Black Athena: The Afroasiatic Roots of Classical Civilization - Vol. 3

Black Athena: The Afroasiatic Roots of Classical Civilization - Vol. 3

Black Athena: The Afroasiatic Roots of Classical Civilization - Vol. 3

Black Athena: The Afroasiatic Roots of Classical Civilization - Vol. 3

Synopsis

Could Greek philosophy be rooted in Egyptian thought? Is it possible that the Pythagorean theory was conceived on the shores of the Nile and the Euphrates rather than in ancient Greece? Could it be that much of Western civilization was formed on the "Dark Continent"? For almost two centuries, Western scholars have given little credence to the possibility of such scenarios.

In Black Athena, an audacious three-volume series that strikes at the heart of today's most heated culture wars, Martin Bernal challenges Eurocentric attitudes by calling into question two of the longest-established explanations for the origins of classical civilization. To use his terms, the Aryan Model, which is current today, claims that Greek culture arose as the result of the conquest from the north by Indo-European speakers, or "Aryans," of the native "pre-Hellenes." The Ancient Model, which was maintained in Classical Greece, held that the native population of Greece had initially been civilized by Egyptian and Phoenician colonists and that additional Near Eastern culture had been introduced to Greece by Greeks studying in Egypt and Southwest Asia. Moving beyond these prevailing models, Bernal proposes a Revised Ancient Model, which suggests that classical civilization in fact had deep roots in Afroasiatic cultures.

This long-awaited third and final volume of the series is concerned with the linguistic evidence that contradicts the Aryan Model of ancient Greece. Bernal shows how nearly 40 percent of the Greek vocabulary has been plausibly derived from two Afroasiatic languages-Ancient Egyptian and West Semitic. He also reveals how these derivations are not limited to matters of trade, but extended to the sophisticated language of politics, religion, and philosophy. This evidence, according to Bernal, greatly strengthens the hypothesis that in Greece an Indo-European-speaking population was culturally dominated by Ancient Egyptian and West Semitic speakers.

Provocative, passionate, and colossal in scope, this volume caps a thoughtful rewriting of history that has been stirring academic and political controversy since the publication of the first volume.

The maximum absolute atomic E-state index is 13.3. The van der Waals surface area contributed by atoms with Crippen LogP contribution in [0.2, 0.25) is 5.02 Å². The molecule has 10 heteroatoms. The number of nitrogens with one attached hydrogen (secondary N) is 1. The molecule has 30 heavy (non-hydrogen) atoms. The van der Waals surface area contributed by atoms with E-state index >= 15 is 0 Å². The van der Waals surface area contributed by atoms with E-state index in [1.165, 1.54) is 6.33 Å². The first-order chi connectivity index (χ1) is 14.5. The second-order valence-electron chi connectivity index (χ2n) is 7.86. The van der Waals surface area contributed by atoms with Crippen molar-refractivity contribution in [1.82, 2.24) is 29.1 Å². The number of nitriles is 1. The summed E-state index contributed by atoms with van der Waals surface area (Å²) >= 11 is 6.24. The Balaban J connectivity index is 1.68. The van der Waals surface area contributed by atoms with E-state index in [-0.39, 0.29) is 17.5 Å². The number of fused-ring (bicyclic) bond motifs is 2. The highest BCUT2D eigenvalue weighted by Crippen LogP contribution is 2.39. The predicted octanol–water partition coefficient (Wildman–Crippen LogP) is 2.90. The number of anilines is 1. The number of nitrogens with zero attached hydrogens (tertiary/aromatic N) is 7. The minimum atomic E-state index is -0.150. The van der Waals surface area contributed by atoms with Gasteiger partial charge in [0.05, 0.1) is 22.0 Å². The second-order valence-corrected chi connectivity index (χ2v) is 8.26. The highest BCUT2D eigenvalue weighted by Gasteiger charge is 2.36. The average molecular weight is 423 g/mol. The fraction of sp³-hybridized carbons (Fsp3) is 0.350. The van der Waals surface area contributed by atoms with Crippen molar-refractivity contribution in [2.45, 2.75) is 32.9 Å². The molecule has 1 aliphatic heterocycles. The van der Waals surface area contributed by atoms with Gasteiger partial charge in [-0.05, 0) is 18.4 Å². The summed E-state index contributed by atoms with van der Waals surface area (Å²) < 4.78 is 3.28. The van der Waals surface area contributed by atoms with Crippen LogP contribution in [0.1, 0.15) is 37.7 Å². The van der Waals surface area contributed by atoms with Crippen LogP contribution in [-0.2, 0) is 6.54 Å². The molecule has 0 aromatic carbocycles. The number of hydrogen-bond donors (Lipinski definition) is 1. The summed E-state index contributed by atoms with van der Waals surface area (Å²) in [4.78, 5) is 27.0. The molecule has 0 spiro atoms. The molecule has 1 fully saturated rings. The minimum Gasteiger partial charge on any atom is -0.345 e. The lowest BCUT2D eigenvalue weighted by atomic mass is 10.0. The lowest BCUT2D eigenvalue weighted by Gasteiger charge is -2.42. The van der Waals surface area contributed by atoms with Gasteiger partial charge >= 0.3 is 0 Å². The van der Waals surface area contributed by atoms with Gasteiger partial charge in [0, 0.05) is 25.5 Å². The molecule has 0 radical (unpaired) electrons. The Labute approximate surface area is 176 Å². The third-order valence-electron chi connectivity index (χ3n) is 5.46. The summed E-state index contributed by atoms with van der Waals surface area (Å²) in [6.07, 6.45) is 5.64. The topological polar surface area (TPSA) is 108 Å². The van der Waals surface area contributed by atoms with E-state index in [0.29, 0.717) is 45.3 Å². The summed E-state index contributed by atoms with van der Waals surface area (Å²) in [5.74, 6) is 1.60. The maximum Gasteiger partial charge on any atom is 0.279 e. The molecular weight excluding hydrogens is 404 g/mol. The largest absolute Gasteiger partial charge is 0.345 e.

Excerpt

Mixture is the ultimate engine of growth in society
(Laurence Angel, 1971)

THE PREVIOUS VOLUMES AND
THEIR RECEPTION

In 1879 the pioneer anthropogist E. B. Tylor published his famous article comparing the Mexican game patolli with the Indian board game pachisi. He argued that the two were not independent inventions but the result of diffusion from one to the other. He based his case on the great number of similarities between the two games. As he wrote in a later article: “The probability of contact increases in ratio to the number of arbitrary similar elements in any two trait-complexes” [my italics]. Volume 3 of this project is based on this principle. It is concerned with language, different aspects of which are more or less arbitrary. Phonology is ultimately limited by the mouth and tongue. Therefore, to link two items convincingly they must share mulphonetic similarities either within the word or in its context. Morphology, syntax and lexicon, however, are inherently arbitrary, though most languages have more onomatopoeia and phonesthemics than Ferdinand de Saussure supposed, when he declared the absolute distinction between signifier and signified. In any event, words are not fishhooks. Phonetic and semantic similarities between items in different languages should be taken much more seriously than similarities among fishing gear.

Language is the most controversial aspect of the Black Athena project.

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